Enologically speaking, this is a blend of Poulsard and Gamay from the Cerdon cru of the Bugey, a pocket of hilly natural beauty situated roughly between Savoie, the Jura, and the city of Lyon. In accordance with the so-called “ancestral method,” the wine has been bottled partway through fermentation, refermented in bottle until reaching the desired sweetness and bubbliness, then racked off its lees and recorked to avoid further fermentation (and exploding glass).
I want you to realize once and for all: Even the winemaker does not know what aging is going to do to a new vintage; Robert Parker does not know; I do not know. We all make educated (hopefully) guesses about what the future will bring, but guesses they are. And one of the pleasures of a wine cellar is the opportunity it provides for you to witness the evolution of your various selections. Living wines have ups and downs just as people do, periods of glory and dog days, too. If wine did not remind me of real life, I would not care about it so much.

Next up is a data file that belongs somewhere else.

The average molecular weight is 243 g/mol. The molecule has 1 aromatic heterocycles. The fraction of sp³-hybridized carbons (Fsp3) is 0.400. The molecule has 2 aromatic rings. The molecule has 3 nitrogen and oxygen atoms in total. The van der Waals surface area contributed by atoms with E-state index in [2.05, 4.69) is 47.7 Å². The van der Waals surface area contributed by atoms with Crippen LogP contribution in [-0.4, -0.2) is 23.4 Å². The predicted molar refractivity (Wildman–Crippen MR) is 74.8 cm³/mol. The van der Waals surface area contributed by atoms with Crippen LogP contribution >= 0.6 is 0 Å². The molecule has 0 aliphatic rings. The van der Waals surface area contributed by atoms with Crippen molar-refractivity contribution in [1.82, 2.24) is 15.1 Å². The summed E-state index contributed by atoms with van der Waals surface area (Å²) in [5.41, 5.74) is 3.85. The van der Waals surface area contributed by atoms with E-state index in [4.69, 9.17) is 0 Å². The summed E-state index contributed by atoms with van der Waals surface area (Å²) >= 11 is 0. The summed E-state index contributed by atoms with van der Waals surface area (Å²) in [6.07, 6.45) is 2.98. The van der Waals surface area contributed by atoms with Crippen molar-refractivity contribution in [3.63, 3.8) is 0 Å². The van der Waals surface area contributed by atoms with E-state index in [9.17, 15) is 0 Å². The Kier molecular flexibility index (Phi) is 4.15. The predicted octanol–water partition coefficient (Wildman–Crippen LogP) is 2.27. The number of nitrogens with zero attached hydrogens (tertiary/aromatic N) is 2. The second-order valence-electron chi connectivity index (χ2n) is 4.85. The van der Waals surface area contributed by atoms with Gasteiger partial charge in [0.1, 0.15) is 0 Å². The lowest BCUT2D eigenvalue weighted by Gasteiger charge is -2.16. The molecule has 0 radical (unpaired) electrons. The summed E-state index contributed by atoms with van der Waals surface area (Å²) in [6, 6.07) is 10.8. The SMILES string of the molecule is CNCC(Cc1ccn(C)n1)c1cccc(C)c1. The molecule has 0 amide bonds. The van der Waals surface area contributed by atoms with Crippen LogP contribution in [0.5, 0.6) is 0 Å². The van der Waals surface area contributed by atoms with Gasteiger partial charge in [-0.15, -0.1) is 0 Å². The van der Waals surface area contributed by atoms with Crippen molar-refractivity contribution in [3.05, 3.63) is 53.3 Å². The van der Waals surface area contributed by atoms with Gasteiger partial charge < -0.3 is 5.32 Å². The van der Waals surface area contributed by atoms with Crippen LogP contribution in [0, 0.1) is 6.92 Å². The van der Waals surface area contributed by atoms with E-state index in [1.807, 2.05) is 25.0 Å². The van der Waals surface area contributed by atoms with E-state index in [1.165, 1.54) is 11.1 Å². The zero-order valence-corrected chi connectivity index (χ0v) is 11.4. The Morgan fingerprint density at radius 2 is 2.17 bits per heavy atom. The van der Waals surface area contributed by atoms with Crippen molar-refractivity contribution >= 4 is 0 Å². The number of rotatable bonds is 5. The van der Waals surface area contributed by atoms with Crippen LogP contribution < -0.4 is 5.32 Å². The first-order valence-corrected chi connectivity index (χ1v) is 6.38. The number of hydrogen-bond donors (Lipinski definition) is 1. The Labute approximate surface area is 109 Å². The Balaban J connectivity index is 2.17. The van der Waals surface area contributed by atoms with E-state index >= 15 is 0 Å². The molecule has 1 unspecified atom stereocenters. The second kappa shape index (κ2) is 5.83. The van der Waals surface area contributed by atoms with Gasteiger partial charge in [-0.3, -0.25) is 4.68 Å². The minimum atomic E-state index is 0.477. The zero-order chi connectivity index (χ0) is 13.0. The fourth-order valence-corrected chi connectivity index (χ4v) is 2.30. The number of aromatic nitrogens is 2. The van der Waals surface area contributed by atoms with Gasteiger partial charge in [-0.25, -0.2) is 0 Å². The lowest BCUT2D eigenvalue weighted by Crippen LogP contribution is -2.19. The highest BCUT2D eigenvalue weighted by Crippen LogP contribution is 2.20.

Inspiring Thirst, page 171